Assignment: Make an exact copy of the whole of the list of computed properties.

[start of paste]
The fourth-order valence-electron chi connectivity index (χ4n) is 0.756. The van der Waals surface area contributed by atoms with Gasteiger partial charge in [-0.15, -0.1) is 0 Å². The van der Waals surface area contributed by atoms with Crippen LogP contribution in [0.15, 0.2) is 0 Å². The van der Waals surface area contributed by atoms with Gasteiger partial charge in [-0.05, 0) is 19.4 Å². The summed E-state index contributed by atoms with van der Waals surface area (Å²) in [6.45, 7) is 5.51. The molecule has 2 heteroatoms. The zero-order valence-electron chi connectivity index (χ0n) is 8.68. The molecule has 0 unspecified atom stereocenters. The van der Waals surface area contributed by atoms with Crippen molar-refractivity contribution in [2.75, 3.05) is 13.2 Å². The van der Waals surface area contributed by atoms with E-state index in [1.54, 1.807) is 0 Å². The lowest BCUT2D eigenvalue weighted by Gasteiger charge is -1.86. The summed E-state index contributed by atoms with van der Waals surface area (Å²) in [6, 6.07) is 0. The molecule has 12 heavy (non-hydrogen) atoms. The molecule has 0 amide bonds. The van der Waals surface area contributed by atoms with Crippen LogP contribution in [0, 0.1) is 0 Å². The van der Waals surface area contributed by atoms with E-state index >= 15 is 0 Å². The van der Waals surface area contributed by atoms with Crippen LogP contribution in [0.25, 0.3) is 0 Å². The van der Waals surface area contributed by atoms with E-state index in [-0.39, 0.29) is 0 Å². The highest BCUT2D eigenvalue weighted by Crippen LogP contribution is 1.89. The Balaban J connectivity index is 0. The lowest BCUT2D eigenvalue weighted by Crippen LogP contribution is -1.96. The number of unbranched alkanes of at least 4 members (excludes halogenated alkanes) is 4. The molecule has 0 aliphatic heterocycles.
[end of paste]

The fourth-order valence-electron chi connectivity index (χ4n) is 0.756. The van der Waals surface area contributed by atoms with Gasteiger partial charge in [-0.15, -0.1) is 0 Å². The van der Waals surface area contributed by atoms with Crippen LogP contribution in [0.15, 0.2) is 0 Å². The van der Waals surface area contributed by atoms with Gasteiger partial charge in [-0.05, 0) is 19.4 Å². The summed E-state index contributed by atoms with van der Waals surface area (Å²) in [6.45, 7) is 5.51. The molecule has 2 heteroatoms. The zero-order valence-electron chi connectivity index (χ0n) is 8.68. The molecule has 0 unspecified atom stereocenters. The van der Waals surface area contributed by atoms with Crippen molar-refractivity contribution in [2.75, 3.05) is 13.2 Å². The van der Waals surface area contributed by atoms with E-state index in [1.54, 1.807) is 0 Å². The lowest BCUT2D eigenvalue weighted by Gasteiger charge is -1.86. The summed E-state index contributed by atoms with van der Waals surface area (Å²) in [6, 6.07) is 0. The molecule has 12 heavy (non-hydrogen) atoms. The molecule has 0 amide bonds. The van der Waals surface area contributed by atoms with Crippen LogP contribution in [0, 0.1) is 0 Å². The van der Waals surface area contributed by atoms with E-state index >= 15 is 0 Å². The van der Waals surface area contributed by atoms with Crippen LogP contribution in [0.25, 0.3) is 0 Å². The van der Waals surface area contributed by atoms with E-state index in [-0.39, 0.29) is 0 Å². The highest BCUT2D eigenvalue weighted by Crippen LogP contribution is 1.89. The Balaban J connectivity index is 0. The lowest BCUT2D eigenvalue weighted by Crippen LogP contribution is -1.96. The number of unbranched alkanes of at least 4 members (excludes halogenated alkanes) is 4. The molecule has 0 aliphatic heterocycles.